Peter Schweizer, president of the Government Accountability Institute and best-selling author of Clinton Cash and Secret Empires, argued at Breitbart News’ “Masters of the Universe” town hall on Thursday that Google and Facebook have “more power than any company in human history.”
At Breitbart News’ live town hall event, “Masters of the Universe: Big Tech vs. Free Speech and Privacy” in Louisiana on Thursday night, Breitbart News Editor-in-Chief Alex Marlow asked Schweizer, “So one of Google’s mottos is ‘Don’t be evil,’ that is not sarcasm. How are they doing?”
It is really interesting when you look at all of the warnings about technology over the last century, the biggest dystopian novels, 1984, and Brave New World, tt was about the government controlling and manipulating technology. I do not think anyone envisioned it would be these two large companies that would use these technologies to control.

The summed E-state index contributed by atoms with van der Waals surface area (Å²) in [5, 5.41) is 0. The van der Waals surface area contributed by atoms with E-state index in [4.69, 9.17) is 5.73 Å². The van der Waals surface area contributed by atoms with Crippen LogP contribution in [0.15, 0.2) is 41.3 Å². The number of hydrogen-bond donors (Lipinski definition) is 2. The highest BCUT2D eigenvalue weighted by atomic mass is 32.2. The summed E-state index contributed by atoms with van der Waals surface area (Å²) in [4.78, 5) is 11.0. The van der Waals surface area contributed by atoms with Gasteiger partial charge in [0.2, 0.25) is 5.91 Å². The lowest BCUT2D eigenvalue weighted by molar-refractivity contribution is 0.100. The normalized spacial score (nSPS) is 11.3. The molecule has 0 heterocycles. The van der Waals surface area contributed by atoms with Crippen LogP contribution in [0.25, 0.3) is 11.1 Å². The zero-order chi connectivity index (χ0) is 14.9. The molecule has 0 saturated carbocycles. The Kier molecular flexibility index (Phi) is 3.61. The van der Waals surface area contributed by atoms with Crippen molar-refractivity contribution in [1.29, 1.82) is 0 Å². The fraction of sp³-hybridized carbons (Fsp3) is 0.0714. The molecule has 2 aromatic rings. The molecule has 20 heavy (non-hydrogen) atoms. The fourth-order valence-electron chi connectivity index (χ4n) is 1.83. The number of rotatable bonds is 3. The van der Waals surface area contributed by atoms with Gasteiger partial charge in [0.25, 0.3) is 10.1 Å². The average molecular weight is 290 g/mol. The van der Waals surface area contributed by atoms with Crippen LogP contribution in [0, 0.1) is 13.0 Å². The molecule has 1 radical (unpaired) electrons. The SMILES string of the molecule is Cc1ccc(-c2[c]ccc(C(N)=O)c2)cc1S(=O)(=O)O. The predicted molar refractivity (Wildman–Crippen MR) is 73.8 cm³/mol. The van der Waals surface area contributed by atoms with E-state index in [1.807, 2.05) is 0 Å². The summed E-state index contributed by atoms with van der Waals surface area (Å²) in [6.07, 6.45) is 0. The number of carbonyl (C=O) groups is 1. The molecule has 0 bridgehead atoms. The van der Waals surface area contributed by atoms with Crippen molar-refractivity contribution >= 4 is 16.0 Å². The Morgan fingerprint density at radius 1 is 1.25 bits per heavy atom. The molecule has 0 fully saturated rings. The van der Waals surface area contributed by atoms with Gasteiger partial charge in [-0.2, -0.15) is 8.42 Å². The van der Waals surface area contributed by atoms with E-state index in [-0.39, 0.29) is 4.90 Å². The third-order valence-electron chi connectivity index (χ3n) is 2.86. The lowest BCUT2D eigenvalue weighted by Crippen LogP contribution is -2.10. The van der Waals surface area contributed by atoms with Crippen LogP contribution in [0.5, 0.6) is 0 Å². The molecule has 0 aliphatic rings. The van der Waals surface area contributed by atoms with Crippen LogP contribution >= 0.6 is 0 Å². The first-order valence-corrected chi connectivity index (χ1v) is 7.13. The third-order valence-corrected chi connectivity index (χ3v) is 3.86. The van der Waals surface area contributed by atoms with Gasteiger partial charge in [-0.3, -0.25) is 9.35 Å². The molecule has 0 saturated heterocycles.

“With Google, it is different. It’s softer, they are still trying to steer, manipulate, and direct us in ways that they want to go,” Schweizer added.
Schweizer then said, “Part of the problem is that they do not define what evil is.”
Schweizer then explained that Google Executive Chairman Eric Schmidt once said that the technology giant would move the company towards, but not cross, the “creepy line” of what the company does with their technology.
“Eric Schmidt said that they would go right up until the creepy line but not cross it,” Schweizer revealed. “Which is funny because you would think that people in power would not want to get close to that creepy line.”
The Clinton Cash author then argued:
The Schmidt admits that lines changes, and shifts. This is the inherent problem. These two large companies are unaccountable. At least with the government, you can file a Freedom of Information Act [FOIA] request, you can try to get access to that information.
[With] Google you have no recourse. So that is the inherent problem. They have enormous powers, powers that I would argue that company has ever had in human history over the flow of information. They are not just Internet companies. They are media companies, they are opinion companies, and they steer the national debate in ways that are unimaginable.
Schweizer then posed, “I think the fundamental question is, what are we going to do about Google, and what are going to do about Facebook?”